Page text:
How do VA adjustable rate mortgages work?
VA adjustable rate mortgages are functionally the same as any other ARM. They remain at a fixed rate for a given period at the start of the loan. At the end of the fixed period, they adjust at given intervals. There are caps and floors that limit the initial adjustment of the rate up or down, each subsequent adjustment and over the life of the loan.
When the rate adjusts, it does so based on an index. Whichever index is used, it is added with a margin and rounded to the nearest 0.125%.
In the case of PV loans, the index used for adjustments is the 1-year Constant Maturity Treasury (CMT). Interest rates adjust up or down once a year after the fixed period on a date specified in your mortgage contract.
They don’t have to be, but most MRAs are based on 30-year terms. When you see something like “5-year ARM”, it refers to the period of time you will have a fixed interest rate before any adjustments. Let’s go into an example of how this works. Say you saw an advertisement for an ARM 5/1 with capital letters 1/1/5. Your initial interest rate is 5% with a margin of 2%.
First, the 5/1. This means that the rate remains fixed for the first 5 years of your mandate and adjusts once a year thereafter. Now the caps. The first 1 is the initial ceiling. During the initial adjustment, your rate will not go up or down by more than 1%. The second 1 is the ceiling and floor for each subsequent adjustment. The final number is the lifetime adjustment limit. Your rate won’t go up or down more than 5% as long as you have the loan.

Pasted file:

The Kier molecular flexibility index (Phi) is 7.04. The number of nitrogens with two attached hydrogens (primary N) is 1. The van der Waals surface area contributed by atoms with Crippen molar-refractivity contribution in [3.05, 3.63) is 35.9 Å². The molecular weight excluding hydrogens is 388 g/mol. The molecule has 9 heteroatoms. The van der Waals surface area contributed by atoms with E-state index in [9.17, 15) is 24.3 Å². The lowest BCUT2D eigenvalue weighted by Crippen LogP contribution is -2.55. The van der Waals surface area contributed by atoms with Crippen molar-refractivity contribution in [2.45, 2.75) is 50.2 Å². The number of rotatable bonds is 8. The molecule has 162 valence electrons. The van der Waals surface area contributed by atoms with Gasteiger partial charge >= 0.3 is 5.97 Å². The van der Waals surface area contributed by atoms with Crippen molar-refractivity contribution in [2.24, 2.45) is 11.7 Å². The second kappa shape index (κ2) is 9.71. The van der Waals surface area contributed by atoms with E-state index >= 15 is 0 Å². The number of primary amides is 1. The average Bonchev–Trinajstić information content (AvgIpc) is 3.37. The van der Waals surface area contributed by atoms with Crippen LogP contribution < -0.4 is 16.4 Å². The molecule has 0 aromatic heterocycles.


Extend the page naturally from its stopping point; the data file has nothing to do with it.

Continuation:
Depending on the difference between current market rates and your original interest rate, the floor may not come into play due to the spread. In this case, your rate will never be less than 2%. But it also helps limit the high end of rate adjustments.
When might you choose an ARM over a fixed rate mortgage? There are two situations to think about. First, if you expect to get in and out of the house before your rate adjusts, you’ll get a lower rate than you would get on a comparable 30-year fixed rate because the rate can be adjusted and n does not require investors to try to project inflation over a long period.
Second, as interest rates rise, ARMs tend to have rates that seem a bit lower than fixed rates. It has to do with a complicated investment concept known as the yield spread premium. We don’t need to dwell on it here. Just be aware that as rates go up, ARMs look better.
Rocket Mortgage® offers 5-year VA ARMs. The VA also gives lenders the ability to provide loans with fixed rate periods of 1, 3 and 5 years from the start of the ARM.